IN BRIEF by Jennifer Lockhart email@example.com
When a deer eats the primary shoot of a plant, this can activate a nearby dormant axillary bud, causing it to form a secondary shoot. Genetic and environmental factors also affect shoot architecture, which strongly influences crop productivity. Changes in shoot architecture are mediated by long-distance signals, including phytohormones. For example, strigolactones (SLs) help regulate shoot branching, as well as branching angle, plant height, stem thickness, and leaf blade elongation (reviewed in Borghi et al., 2016). In general, little is known about how downstream targets of SLs regulate shoot architecture, including whether different responses occur via different pathways.
A bit more is known about the proximal events in SL signaling. The SL receptor, the α/β-fold hydrolase DWARF14 (D14), appears to have an SL-dependent association with the F-box protein MAX2, likely forming part of a ubiquitin ligase complex that functions in SL signaling using a classic tactic: regulating target protein degradation by the 26S proteasome. The main (and perhaps only) proteolytic targets of SL signaling are SUPPRESSOR OF MORE AXILLARY GROWTH2-LIKE (SMXL) family members, such as SMXL7 in Arabidopsis thaliana. SMXL proteins contain evolutionarily conserved ETHYLENE-RESPONSE FACTOR Amphiphilic Repression (EAR) motifs, which might allow them to interact with their targets, although the underlying mechanism is unclear (reviewed in Bennett and Leyser, 2014).
Using a powerful mechanistic approach, Liang et al. (2016) provide direct, in planta evidence in support of this D14-mediated SL signaling pathway. First, they assessed the subcellular localization of SMXL7 by fusing it to a fluorescent reporter gene and expressing it in Nicotiana benthamiana epidermal cells, finding that it strongly localized to the nucleus. The nuclear localization signal in SMXL7 is required for its function; transforming smxl max2 mutants with wild-type SMXL7, but not a version lacking this signal, restored their branching patterns to wild-type levels. Similar analyses revealed that both D14 and MAX2 primarily localize to the nucleus. The interactions between these components were then explored in N. benthamiana leaf epidermal cells harboring a suite of reporter-protein constructs using Förster resonance energy transfer with fluorescence lifetime imaging microscopy. This technique can reveal whether two fluorophores are within several nanometers of each other, a distance sufficiently close for molecular interactions to occur. SMXL7 localized to speckles in the nucleus, and D14 appeared to be recruited to these speckles in response to treatment with a synthetic SL analog. This interaction led to the degradation of SMXL7, as predicted by the model. Although MAX2 interacted with D14 as well, cotransfection of these proteins did not lead to SMXL7 degradation. SMXL7 appears to interact only indirectly with MAX2, with D14 acting as a bridge to bring these proteins together.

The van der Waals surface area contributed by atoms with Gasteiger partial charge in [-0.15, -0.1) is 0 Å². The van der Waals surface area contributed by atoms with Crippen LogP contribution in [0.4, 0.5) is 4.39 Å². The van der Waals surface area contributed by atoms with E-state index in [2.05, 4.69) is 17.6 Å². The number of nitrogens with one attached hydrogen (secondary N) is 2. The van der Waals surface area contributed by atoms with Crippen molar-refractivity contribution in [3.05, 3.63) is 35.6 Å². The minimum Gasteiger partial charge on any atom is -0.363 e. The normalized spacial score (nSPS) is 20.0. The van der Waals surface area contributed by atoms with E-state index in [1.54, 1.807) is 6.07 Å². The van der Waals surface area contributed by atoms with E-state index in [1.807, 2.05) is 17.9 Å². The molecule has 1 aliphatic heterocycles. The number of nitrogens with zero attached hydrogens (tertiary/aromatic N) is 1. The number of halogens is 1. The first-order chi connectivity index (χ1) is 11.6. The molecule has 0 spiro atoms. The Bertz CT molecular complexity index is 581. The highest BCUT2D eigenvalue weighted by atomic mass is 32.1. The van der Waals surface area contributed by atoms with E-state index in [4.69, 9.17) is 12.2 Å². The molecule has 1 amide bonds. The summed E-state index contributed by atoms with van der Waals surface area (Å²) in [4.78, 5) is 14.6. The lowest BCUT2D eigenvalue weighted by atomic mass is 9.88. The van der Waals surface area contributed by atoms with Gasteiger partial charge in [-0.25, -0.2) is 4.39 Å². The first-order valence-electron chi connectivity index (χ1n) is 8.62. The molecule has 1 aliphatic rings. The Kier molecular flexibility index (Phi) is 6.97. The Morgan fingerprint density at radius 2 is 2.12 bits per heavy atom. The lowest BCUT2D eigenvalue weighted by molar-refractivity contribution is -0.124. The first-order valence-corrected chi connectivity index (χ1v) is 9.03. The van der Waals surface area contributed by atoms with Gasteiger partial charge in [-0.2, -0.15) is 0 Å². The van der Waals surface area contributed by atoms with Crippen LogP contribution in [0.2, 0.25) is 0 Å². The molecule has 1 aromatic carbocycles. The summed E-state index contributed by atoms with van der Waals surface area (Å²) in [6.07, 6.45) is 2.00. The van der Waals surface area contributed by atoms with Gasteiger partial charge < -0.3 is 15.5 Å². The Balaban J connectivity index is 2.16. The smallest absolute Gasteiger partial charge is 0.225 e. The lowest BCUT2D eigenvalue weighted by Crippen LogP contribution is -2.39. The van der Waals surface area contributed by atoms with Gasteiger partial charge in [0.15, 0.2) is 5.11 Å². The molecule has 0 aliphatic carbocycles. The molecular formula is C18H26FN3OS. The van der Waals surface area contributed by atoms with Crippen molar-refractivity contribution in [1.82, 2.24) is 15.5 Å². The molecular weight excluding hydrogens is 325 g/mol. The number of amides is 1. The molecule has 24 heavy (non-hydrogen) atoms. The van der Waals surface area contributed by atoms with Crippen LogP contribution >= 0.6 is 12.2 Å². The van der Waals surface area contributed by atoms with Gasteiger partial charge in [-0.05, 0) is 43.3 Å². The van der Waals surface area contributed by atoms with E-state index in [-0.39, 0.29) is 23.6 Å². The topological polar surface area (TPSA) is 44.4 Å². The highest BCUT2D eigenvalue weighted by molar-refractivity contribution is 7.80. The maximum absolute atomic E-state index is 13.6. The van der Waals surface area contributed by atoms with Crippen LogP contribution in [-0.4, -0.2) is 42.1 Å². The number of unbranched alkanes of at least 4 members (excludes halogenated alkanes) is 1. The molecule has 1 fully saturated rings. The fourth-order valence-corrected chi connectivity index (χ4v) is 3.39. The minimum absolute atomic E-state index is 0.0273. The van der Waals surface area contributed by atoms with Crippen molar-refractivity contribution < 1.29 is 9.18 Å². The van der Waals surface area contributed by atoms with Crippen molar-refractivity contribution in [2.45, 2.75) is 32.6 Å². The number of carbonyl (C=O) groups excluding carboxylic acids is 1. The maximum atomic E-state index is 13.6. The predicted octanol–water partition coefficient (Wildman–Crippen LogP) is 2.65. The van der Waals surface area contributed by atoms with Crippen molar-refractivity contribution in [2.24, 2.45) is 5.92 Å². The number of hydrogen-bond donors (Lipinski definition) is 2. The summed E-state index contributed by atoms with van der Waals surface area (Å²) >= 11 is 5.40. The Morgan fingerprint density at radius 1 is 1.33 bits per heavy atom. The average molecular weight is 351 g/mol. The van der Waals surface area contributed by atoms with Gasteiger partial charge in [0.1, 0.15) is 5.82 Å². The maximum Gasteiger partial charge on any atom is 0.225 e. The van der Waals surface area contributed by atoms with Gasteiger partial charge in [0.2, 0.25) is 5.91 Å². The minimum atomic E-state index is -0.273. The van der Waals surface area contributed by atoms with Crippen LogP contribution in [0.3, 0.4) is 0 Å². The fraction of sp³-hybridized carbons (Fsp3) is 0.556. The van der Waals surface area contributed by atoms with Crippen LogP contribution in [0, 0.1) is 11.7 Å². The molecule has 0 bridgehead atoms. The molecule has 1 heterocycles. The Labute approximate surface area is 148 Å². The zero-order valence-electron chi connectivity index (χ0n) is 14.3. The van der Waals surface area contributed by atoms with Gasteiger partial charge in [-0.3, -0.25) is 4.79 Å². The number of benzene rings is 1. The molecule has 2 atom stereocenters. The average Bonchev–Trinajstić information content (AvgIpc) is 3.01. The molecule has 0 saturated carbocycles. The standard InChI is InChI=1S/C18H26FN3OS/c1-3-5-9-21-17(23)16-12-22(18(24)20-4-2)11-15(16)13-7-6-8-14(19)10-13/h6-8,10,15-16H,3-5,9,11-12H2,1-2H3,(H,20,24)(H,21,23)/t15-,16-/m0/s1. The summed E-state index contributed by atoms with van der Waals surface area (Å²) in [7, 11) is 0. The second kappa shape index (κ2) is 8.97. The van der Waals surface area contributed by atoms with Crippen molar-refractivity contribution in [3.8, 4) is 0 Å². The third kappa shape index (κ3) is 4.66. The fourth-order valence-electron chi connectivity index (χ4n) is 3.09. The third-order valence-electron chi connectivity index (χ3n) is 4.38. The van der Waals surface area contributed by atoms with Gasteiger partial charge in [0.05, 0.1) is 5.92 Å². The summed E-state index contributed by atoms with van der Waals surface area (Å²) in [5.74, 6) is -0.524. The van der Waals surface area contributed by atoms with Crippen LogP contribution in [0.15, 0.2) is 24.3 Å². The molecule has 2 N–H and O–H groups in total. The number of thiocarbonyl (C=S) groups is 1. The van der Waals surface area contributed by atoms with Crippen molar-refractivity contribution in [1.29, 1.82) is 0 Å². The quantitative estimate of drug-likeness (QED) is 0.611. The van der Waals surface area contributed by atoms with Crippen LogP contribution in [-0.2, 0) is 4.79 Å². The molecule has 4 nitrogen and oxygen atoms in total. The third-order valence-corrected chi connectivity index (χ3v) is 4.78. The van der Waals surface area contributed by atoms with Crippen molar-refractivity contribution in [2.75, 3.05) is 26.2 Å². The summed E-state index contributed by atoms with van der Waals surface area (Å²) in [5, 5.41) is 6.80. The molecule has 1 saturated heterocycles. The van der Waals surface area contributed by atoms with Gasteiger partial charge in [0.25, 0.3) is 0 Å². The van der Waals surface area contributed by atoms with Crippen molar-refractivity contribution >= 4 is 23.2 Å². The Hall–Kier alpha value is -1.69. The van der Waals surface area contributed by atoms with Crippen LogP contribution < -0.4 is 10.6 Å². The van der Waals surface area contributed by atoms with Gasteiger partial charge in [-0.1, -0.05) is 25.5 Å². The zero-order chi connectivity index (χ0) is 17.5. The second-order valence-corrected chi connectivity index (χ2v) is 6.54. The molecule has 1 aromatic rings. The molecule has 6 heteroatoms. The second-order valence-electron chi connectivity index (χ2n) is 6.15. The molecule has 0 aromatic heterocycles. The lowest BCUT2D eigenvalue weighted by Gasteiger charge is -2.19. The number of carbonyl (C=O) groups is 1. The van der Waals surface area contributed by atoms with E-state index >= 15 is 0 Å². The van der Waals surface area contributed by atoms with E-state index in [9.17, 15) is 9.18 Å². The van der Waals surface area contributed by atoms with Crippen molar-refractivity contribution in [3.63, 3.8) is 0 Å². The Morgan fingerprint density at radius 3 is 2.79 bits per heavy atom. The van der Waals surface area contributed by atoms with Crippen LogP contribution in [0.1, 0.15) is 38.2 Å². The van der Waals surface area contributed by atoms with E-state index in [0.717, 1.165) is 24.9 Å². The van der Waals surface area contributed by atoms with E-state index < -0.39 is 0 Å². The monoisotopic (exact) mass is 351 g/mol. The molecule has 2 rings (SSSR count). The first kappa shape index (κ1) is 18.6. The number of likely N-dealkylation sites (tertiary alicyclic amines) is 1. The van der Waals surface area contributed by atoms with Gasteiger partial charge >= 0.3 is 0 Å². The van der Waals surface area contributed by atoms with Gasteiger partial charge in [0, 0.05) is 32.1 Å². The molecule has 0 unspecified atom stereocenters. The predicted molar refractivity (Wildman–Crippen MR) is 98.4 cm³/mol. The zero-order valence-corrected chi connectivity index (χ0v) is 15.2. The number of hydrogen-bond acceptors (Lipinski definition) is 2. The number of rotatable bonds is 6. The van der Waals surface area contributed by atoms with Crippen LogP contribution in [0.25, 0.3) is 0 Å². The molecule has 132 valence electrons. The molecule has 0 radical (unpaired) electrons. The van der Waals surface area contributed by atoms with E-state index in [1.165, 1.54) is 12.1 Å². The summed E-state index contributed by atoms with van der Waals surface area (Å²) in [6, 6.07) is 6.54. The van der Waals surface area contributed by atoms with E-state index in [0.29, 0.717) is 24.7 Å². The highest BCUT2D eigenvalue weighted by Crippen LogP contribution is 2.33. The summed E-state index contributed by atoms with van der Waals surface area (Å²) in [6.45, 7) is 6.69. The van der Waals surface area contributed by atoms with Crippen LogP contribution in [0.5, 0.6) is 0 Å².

The authors then explored the downstream effects of D14-mediated SL signaling on shoot architecture by expressing SMXL7 at various levels in Arabidopsis. Overexpressing SMXL7 in wild-type plants had only minor effects on shoot architecture, whereas mutants deficient in MAX2-induced degradation of SMXL7 showed dose-dependent changes in shoot architecture in response to SMXL7 overexpression (see figure). Wild-type plants expressing stabilized SMXL7 resembled SL-deficient or SL-signaling mutants, confirming the importance of SMXL7 degradation in shoot architecture. Interestingly, transforming the plants with SMXL7 variants with a modified or deleted EAR motif had different effects on different SL-regulated shoot phenotypes. For example, in the wild-type background, removing the EAR motif had little effect on leaf morphology and branch angle, whereas branch number and plant height were highly sensitive to EAR mutation. Therefore, rather than magic spells, SMXLs might use multiple pathways to regulate different shoot architectural traits, a notion ripe for further exploration.
Bennett, T., Leyser, O. (2014). Strigolactone signalling: standing on the shoulders of DWARFs. Curr. Opin. Plant Biol. 22: 7–13.
Borghi, L., Liu, G.-W., Emonet, A., Kretzschmar, T., Martinoia, E. (2016). The importance of strigolactone transport regulation for symbiotic signaling and shoot branching. Planta 243: 1351–1360.
Liang, Y., Ward, S., Li, P., Bennett, T., Leyser, O. (2016). SMAX1-LIKE7 signals from the nucleus to regulate shoot development in Arabidopsis via partially EAR motif-independent mechanisms. Plant Cell 28: 1581–1601.